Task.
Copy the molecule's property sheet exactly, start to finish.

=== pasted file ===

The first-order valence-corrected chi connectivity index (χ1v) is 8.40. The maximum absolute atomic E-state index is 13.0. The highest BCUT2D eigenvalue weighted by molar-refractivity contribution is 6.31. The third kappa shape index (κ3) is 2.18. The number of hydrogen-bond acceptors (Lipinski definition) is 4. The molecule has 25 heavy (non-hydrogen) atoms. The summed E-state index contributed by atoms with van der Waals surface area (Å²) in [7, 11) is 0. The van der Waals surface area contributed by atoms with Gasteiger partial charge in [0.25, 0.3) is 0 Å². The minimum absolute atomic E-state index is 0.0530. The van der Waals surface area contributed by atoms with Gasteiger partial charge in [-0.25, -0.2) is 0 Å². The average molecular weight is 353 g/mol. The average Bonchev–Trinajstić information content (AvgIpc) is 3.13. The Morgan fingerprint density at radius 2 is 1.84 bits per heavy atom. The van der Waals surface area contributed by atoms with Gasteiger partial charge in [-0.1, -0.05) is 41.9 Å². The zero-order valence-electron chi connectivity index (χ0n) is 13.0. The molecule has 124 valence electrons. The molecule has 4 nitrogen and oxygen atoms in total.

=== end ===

The first-order valence-corrected chi connectivity index (χ1v) is 8.40. The maximum absolute atomic E-state index is 13.0. The highest BCUT2D eigenvalue weighted by molar-refractivity contribution is 6.31. The third kappa shape index (κ3) is 2.18. The number of hydrogen-bond acceptors (Lipinski definition) is 4. The molecule has 25 heavy (non-hydrogen) atoms. The summed E-state index contributed by atoms with van der Waals surface area (Å²) in [7, 11) is 0. The van der Waals surface area contributed by atoms with Gasteiger partial charge in [0.25, 0.3) is 0 Å². The minimum absolute atomic E-state index is 0.0530. The van der Waals surface area contributed by atoms with Gasteiger partial charge in [-0.25, -0.2) is 0 Å². The average molecular weight is 353 g/mol. The average Bonchev–Trinajstić information content (AvgIpc) is 3.13. The Morgan fingerprint density at radius 2 is 1.84 bits per heavy atom. The van der Waals surface area contributed by atoms with Gasteiger partial charge in [-0.1, -0.05) is 41.9 Å². The zero-order valence-electron chi connectivity index (χ0n) is 13.0. The molecule has 124 valence electrons. The molecule has 4 nitrogen and oxygen atoms in total.